As if making delicious beer wasn’t enough to win us over, America’s craft brewers have also been strong leaders in showing that businesses can thrive while giving back to their communities and finding innovative ways to protect the environment.

Case in point: Two dozen craft brewers announced this week they had signed a Brewer’s Climate Declaration, which says the companies will take action to reduce their greenhouse gas emissions and will engage with policymakers to support political action to halt climate change. Those breweries already are taking steps to reduce energy use, cut transportation emissions and conserve water, among other sustainability measures.

“It’s good for business, it’s not just good for the environment,” Craft Brew Alliance sustainability manager Julia Person told the Huffington Post. “We’re lowering our operating costs. It’s doing the right thing and having a benefit.”

So far, two Michigan companies—Rockford Brewing Company and Brewery Vivant—have signed the declaration.

In reading up about the climate declaration, we were impressed to learn that Brewery Vivant in 2012 became the first brewery in the country to attain LEED certification from the U.S. Green Building Council. We checked in with co-owner and sustainability manager Kris Spaulding to learn more about how the Grand Rapids brewery is striving to support its community and shrink its environmental impact.

Kris Spaulding

Brewery Vivant's Kris Spaulding.

MEC: Why did Brewery Vivant decide to sign on to the climate declaration? More generally, why have you made sustainability such a priority?

Kris Spaulding: Sustainability is one of the values we founded our business on. We believe that a great business exists because of the support of the local community. Therefore a business should be an active member of the community and should strive to find meaningful ways to engage with it and give back to it. These are values we hold personally, but that we believe all businesses should be thinking along the lines of the triple bottom line.

As for the declaration itself, climate change is going to continue to impact our industry and our world so I think it is best to work towards solutions now rather than waiting for more catastrophic events to finally lead to change happening. I like that the declaration challenges businesses to innovate and work towards solutions rather wait and see what someone else will do. Read more

Labor Day Bridge Walk is an opportunity for action on Straits oil pipeline

Gov. Rick Snyder will lead about 40,000 people on a five-mile walk across the Mackinac Bridge on Monday, continuing a 57-year old Labor Day tradition.

Also on Monday—as happens every day—23 million gallons of crude oil will cross the Straits of Mackinac just west of the bridge, through a pair of pipelines a couple hundred feet below the surface.

The pipelines are older than the Bridge Walk tradition. They were installed in 1953, the first year of Dwight D. Eisenhower’s presidency, when Patti Page’s “The Doggie in the Window” topped Billboard charts and the U.S. Supreme Court was deliberating whether public school segregation was constitutional.

The kids were crazy for this sort of thing when the Straits oil pipelines were installed.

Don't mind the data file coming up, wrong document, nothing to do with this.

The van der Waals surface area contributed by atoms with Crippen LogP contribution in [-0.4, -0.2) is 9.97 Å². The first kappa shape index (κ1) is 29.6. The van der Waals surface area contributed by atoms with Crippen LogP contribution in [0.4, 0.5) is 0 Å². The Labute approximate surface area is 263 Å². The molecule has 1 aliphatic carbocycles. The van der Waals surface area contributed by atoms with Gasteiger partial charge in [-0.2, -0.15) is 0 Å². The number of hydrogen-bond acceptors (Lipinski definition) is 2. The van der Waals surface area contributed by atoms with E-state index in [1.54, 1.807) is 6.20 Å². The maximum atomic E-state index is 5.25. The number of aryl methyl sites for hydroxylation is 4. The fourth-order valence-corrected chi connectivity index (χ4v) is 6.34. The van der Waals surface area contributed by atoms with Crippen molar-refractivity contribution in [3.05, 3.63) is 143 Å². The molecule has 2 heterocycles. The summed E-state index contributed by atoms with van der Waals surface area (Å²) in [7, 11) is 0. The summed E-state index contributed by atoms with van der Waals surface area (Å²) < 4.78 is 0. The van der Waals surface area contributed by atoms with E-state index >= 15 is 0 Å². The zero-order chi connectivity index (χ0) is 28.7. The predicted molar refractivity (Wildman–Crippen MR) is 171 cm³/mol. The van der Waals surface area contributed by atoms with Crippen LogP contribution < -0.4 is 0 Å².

They are owned by Enbridge, the Canadian company responsible for the worst inland oil spill in U.S. history – the 2010 spill of about a million gallons of tar sands oil into the Kalamazoo River, which is still being cleaned up. The Straits pipelines are older than the one that ruptured in the Kalamazoo spill, but Enbridge has made public very little information on their condition. In July, the state notified Enbridge it needed additional support structures to comply with state regulations.

Enbridge was responsible for more than 1,000 oil spills in the U.S and Canada between 1999 and 2013.

MEC and other groups from the Oil & Water Don’t Mix campaign will be at the Bridge Walk to gather signatures from participants on a petition urging Gov. Snyder to protect the Great Lakes from a disastrous oil spill. (Signing the petition is quick and easy; click here.) We’re asking the governor to immediately open a transparent, public process under the Great Lakes Submerged Lands Act to evaluate the threat posed by the pipelines and determine what actions should be taken to prevent a catastrophe. Read more

Tell the DEQ: proposed fracking rules fall short

The Michigan Department of Environmental Quality hits the road this week to gather public input on proposed rules on fracking for oil and gas.

Tonight the department will hold a meeting at Treetops Resort, 3962 Wilkinson Road in Gaylord. Wednesday evening there will be a second meeting at the Lansing Center, 333 East Michigan Avenue, down the road from the Capitol. Both meetings begin at 6:30 p.m.

If you’ve got the time, this is a great chance to have your say on a very important issue. And if you can’t make it to a meeting, you can submit written comments to until July 31.

You can review the proposed rules here.

Our take: The rules don’t go nearly far enough to protect Michigan’s streams, wetlands and groundwater. Here are the main shortcomings.

They don’t require chemical disclosure before drilling. We believe local residents have a right to know what chemicals are in the fracking fluid pumped underground to release oil and gas trapped in shale formations. Read more